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Revenue Source Shifting for U.S. Cable MSOs

Is Wall Street being too timid in valuing stocks of U.S. cable multi-system operators (MSOs)? After all, average revenue per unit (ARPU) has achieved breathtaking gains in recent years and Kagan Research forecasts this impressive growth on a per-subscriber basis will continue.

ARPU on average jumped 140+ percent from 1995 to 2005. That's because cable systems have added high speed broadband access, voice over Internet protocol (VoIP), expanded basic TV channel tiers and other digital-based services in recent years, layered on top of their traditional basic cable TV.

While impressed, investors interject a dose of "on the other hand" caution. The media landscape is more competitive with the two satellite TV platforms and telephone companies diversifying into video. There are also worries that budding Internet protocol TV will blossom and thus undercut traditional cable TV's linear channel offer, although a closer look indicates practical technical and economic hurdles are daunting for the foreseeable future.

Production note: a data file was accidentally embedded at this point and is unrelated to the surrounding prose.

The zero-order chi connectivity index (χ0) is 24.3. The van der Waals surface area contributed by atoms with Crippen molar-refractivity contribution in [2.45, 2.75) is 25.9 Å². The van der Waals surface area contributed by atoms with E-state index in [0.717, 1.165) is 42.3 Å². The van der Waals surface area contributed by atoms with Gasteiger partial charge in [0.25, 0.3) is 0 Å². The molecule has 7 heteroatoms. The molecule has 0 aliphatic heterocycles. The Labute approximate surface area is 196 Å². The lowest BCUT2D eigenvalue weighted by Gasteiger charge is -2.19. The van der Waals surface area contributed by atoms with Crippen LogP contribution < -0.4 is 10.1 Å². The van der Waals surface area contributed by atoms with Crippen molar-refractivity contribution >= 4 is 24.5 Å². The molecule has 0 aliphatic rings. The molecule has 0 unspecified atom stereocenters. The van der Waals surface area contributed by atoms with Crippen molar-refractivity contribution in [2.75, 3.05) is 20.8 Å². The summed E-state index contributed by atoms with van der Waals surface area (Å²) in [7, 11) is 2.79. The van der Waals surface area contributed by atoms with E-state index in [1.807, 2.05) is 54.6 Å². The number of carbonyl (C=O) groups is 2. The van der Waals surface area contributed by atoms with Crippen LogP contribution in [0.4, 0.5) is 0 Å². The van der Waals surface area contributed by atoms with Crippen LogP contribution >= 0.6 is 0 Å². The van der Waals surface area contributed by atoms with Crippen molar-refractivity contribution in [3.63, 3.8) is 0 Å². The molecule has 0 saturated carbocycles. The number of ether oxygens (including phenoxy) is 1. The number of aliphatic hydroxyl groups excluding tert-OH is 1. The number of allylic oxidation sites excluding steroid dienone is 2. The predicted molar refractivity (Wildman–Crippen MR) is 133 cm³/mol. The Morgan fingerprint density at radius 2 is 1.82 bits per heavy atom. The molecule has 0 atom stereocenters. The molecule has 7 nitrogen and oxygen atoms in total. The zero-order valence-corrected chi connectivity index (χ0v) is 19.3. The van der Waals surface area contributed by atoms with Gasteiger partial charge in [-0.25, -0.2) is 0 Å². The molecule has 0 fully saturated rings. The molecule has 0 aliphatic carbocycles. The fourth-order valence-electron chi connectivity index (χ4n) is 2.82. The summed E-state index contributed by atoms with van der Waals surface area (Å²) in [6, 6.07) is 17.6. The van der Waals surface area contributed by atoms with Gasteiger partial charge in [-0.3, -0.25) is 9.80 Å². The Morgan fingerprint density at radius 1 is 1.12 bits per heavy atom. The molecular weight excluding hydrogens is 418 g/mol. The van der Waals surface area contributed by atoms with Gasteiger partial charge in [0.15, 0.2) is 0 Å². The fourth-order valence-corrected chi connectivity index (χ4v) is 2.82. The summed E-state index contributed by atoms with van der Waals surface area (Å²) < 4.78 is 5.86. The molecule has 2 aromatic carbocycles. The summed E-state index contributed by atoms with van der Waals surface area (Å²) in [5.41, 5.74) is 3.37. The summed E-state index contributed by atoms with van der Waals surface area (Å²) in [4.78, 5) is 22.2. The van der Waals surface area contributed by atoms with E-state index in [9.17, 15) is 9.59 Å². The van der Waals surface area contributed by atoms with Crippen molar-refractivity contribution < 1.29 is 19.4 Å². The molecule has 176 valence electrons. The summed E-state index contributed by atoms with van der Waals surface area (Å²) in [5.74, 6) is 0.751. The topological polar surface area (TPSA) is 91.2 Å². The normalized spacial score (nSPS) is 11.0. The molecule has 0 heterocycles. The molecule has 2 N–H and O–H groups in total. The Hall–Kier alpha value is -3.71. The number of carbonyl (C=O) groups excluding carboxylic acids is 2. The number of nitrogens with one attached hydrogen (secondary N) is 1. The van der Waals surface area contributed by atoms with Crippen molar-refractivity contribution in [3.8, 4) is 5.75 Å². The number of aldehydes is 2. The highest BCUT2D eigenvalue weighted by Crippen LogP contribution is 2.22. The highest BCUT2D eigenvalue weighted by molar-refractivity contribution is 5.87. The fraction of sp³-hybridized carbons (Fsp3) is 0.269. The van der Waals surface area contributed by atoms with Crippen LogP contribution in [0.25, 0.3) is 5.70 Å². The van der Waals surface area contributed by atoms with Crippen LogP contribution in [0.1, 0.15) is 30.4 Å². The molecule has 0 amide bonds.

Kagan notes that cable MSO stocks rallied at the start of the year, after investors saw robust Q1 cable earnings and a slower-than-expected rollout of video services by telco competitors.

Among the new services pumping up cable MSO ARPU, Kagan estimates that IP voice will corral 28.7 million subscribers by 2015, thus penetrating about one-quarter of marketed homes. Voice, high speed Internet, local advertising, video-on-demand and interactive services are expected to grow from roughly one-third of cable's ARPU these days to nearly half by 2015. That means the importance of basic cable video will decrease.

Given this apparent shift in the cable MSO revenue mix, it's interesting to assess how the telcos are preparing to respond to their main adversaries strategic plans. Who is merely content to 'play the game,' and who is more inclined to 'redefine the game' in order to upset the status quo?

Yes, it's a somewhat rhetorical question, since the answer is forthcoming, in one of my upcoming commentaries on this very topic.

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